Nathan Buman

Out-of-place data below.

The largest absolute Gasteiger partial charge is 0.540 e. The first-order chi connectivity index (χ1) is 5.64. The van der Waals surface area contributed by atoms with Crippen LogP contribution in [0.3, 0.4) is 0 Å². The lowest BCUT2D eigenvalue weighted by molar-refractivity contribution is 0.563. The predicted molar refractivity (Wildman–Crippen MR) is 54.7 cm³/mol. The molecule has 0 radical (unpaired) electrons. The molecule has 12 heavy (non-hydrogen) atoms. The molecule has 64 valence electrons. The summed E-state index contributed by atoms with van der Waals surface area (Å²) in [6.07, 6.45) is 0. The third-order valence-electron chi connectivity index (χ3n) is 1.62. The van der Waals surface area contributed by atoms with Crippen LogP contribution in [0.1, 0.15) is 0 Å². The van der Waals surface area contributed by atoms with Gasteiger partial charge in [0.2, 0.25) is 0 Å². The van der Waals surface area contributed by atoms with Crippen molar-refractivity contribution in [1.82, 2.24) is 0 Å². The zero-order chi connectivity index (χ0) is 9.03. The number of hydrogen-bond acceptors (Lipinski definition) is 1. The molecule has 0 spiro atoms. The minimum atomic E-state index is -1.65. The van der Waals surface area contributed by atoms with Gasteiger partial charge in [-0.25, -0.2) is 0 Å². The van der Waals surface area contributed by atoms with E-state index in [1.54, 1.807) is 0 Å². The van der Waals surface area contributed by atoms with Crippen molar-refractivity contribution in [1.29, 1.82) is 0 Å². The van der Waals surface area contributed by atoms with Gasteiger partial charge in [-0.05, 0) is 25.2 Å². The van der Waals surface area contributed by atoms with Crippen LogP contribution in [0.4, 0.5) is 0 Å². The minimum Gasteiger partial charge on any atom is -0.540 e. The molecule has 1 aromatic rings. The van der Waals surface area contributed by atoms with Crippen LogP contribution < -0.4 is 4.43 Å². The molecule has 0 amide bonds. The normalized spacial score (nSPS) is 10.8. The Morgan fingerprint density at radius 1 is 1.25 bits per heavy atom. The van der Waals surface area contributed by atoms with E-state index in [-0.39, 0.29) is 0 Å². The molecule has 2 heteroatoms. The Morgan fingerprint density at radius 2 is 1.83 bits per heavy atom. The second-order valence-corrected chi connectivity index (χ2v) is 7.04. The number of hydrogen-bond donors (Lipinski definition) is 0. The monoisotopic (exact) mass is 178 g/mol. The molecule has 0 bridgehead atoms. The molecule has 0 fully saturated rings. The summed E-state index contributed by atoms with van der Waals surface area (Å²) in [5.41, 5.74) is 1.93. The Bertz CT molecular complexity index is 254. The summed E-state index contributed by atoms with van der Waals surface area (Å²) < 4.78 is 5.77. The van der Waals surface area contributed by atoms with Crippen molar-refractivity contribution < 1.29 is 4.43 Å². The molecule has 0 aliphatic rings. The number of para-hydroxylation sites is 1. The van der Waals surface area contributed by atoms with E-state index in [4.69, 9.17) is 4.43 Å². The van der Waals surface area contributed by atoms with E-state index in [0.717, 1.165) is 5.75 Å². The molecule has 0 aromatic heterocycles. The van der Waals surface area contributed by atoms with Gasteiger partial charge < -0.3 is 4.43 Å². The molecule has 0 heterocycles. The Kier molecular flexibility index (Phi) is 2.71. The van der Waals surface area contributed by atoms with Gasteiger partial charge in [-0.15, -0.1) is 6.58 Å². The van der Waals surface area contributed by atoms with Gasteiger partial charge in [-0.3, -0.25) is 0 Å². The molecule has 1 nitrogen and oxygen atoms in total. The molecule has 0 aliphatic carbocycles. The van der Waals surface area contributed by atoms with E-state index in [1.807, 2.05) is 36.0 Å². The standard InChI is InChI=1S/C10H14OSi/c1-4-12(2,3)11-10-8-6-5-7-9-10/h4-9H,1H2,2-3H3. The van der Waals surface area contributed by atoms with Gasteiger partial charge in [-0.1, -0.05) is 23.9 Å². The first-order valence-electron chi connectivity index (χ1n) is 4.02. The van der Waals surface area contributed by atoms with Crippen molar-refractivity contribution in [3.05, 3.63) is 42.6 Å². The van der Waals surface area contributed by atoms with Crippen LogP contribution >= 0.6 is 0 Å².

Civil War scholarship remains on the cutting edge as historians continue to seek new ways to explore the terrible conflict while “celebrating" its passing 150 years later. Whether treading over old territory with new modes for studying the war or using new methods to discover entirely fresh aspects with which we can achieve a better understanding of this complex and enduring event, historians continue to provide new and renewed examinations that provide for thoughtful conversation. In this, the Fall issue of Civil War Book Review,, we feature four works that highlight new avenues for Civil War study and suggest new routes for further examination in the future as we continue to analyze those four grueling years while we continue down the road of Civil War scholarship toward the Bicentennial in the not-terribly-distant future. Our Photographic feature for the observance of the Civil War Sesquicentennial shows Private Francis E. Brownell, member of the 11th New York Infantry and recipient of the Medal of Honor (the first to obtain this honor during the war) for his role in killing Confederate sympathizer, James W. Jackson, who had shot Colonel Elmer E. Ellsworth. Our feature reviews this quarter begin with Andre Fleche’s The Revolution of 1861: The American Civil War in the Age of Nationalist Conflict, which expands the scope of the Civil War into a broader perspective for analysis. Placing the war in an international context, we better understand what the war meant to the overall flow of history and developments across the globe as Confederates adopted aspects of European nationalist movements. Next, Walter Stahr has provided a magnificent new study of one of the political giants of the period in Seward: Lincoln’s Indispensable Man. This updated look at William Seward helps to explain the challenging months around secession and Civil War while providing new clues to some of the mysteries that have surrounded him for decades. Clayton Jewett has compiled a wide-ranging collection of essays that explore many thoughtful and exploratory topics, ranging from “Race and Warfare in the South" to “Memory and the American Civil War." Many prominent historians have gathered together to contribute to this impressive assortment in The Battlefield and Beyond: Essays on the American Civil War. Finally, Yael A. Sternhell, in Routes of War: The World of Movement in the Confederate South, has provided some of the cutting edge Civil War scholarship that helps to move us along in our greater understanding of that moment in time. By examining the role that roads and the concept of movement played in how southerners, both black and white, experienced the war should pique our interest and urge us to seek other new mediums for wartime studies. Professor William J. Cooper graciously sat with us to discuss his new book, We Have the War Upon Us: The Onset of the Civil War, November 1860-April 1861, a massively important work that explores the months between Lincoln’s election and the first shots at Fort Sumter. By exploring how the politicians interacted with one another in their attempts (and subsequent failure) to stave off the conflict, we can more easily understand the complexity of these relationships and the sectional crisis during which they endured. Michael Taylor has contributed again in a masterful way with his essay on a Civil War surgeon from Iowa. Literally, on the cutting edge of scholarship, this examination of Dr. John Eastman helps us to achieve a clearer picture of how soldiers experienced the war, suffering from disease and deprivation, with a fear almost as strong as that which they felt when facing the enemy on the battlefield. As my time as editor of Civil War Book Review winds to a close (my final issue will appear in Winter 2013), I cannot begin to thank those who have contributed to the journal during my time. The reviewers, publishers, authors, and-most of all-the readers who make the efforts of all the rest worthwhile, have continuously made this experience one of enjoyment and great importance. Civil War Book Review would like to thank the support of everyone, including the LSU Libraries for their continued help in making this a successful venture.